CRM Best Practices: 8 Signs You Have a Dead Shark and Ought to Get Help, Part 1

As small business owners, we tend to be “DIY” (Do It Yourself) types.

This is not all bad, but it is not all good.

Often times we end up spending WAY to much time, energy, and needless angst trying to go it our own when the smart move would be to get some experienced help.

CRM Best Practice:  One bad move doesn't have to lead to another.  Here is the first installment about recognizing a CRM "Dead Shark".

I know! It’s ugly. But acknowledging you have a CRM “Dead Shark” on your hands early is better than before it really starts to stink!

Selecting and implementing CRM (customer relationship management) software is a critically important strategic initiative where many small businesses fall flat on their faces.

The worst part?

Many small business owners don’t even realize that they have failed.  Getting the software installed or “turned on” does not equal “success”.

Following is Part 1 of the 8 signs that you really ought to get some qualified help – and get rid of the “dead shark” before the stink starts pushing even more leads and customers away.

Bad Sign #8:  Your Company Implemented a CRM System Some Time Ago and You Can’t Tell The Difference.

If you have “rolled out” a system in the past 6-12 months and you really can’t notice any improvement vs. the “old days” before the system – you need help.

A well planned and implemented CRM system will have immediate impact on how you sell to and service your customers.

When done right, the benefits from using CRM the right way is never a “Maybe this is going to work” scenario.

If you are in question, you are in trouble.  Time to get help.  Fast!

 

Bad Sign #7:  None of the Executive Team Uses The System.

This is so common it’s scarey!

If you – the business owner or top level executive – never bother to use the system or read reports from it, you have a dead shark on your hands.

An elegantly crafted CRM solution is not difficult nor onerous to use, and getting the data you need (sales forecasts, sales department activities, product penetration…) is not hard, and typically has automated delivery to your inbox.

Having a login is not akin to being a “user”.

If this sounds familiar, you need some guidance so as to learn the benefits of driving your organization through the feedback the system provides.

 

Bad Sign #6:  You Didn’t Pay for Formal Training.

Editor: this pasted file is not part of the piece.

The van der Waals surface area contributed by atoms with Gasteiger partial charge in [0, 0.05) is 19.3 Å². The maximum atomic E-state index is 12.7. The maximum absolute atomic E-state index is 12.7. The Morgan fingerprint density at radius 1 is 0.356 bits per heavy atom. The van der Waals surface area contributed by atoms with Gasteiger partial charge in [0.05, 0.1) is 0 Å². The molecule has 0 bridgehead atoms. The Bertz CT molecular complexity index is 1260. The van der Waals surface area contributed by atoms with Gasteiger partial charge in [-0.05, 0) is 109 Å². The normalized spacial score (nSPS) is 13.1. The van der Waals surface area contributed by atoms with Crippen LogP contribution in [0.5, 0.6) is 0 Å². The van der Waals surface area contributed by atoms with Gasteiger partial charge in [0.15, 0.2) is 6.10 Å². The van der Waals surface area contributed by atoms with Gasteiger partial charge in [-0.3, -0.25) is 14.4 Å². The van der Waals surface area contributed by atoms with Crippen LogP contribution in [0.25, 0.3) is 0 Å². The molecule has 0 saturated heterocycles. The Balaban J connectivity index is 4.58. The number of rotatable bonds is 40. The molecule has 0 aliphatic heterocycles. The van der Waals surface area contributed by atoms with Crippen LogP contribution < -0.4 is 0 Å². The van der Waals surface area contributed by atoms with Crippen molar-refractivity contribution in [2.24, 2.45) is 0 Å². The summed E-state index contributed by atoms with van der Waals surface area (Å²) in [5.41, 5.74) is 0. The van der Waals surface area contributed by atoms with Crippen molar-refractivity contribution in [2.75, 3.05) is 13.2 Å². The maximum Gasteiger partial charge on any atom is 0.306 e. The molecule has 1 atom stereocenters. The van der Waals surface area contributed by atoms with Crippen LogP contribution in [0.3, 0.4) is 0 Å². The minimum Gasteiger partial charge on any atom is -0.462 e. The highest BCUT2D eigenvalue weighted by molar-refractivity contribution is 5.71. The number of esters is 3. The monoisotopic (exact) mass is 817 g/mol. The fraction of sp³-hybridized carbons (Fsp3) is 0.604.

If you implemented the system internally or by your network support firm, and no system “expert” with CRM experience was hired to train your staff, you have a dead shark.

I don’t care how smart you think your people are – and they may be – “self guided” training is a joke.

Every month you do not invest in a structured training for your people, I can assure you, you have squandered significantly more in lost opportunity cost and wasted payroll expense.

Each month.

No doubt.

Face it:  You need a dead shark removal service.

 

Bad Sign #5:  Your Sales People Claim that They Can Do More By Not Using The System.

Ok, probably every company is going to have a hold-out or two.  We all know the guys:  They were the hotshots back in the day when your Dad ran the company, and they insist on “doing what has always worked for me”.  Really to their own detriment (and your company’s).

I’m not talking about them – that is a different discussion.

What I am saying is that if MOST of your users ignore the system or barely use it – you have a dead shark.

If consistently a significant portion of your users tell you that they can accomplish more without the system, they are likely correct.  This is typically the result of a poorly managed system selection process, one which did not include sufficient “Proof of concept” testing or input from the user population.

Get some help.

Leave A Reply (2 comments so far)


  1. MScott821
    5 years ago

    Gregor, you are quite right. In my experience it seems that things tend to lean one way or the other – either a company, as you point out, attempts to “shoot the moon”, going after too much too quickly, or they do too little for the effort to generate results.

    Thank you for the post!


  2. Gregor McKelvie
    5 years ago

    One of the problems that small business owners have is thinking that they need a full on CRM system with all the bells and whistles. That leads them into spending waaaay too much time on configuration and set-up (especially if they are DIY types). Unfortunately, the majority of CRMs don’t help owners keep things simple.

    Good post! Thanks.

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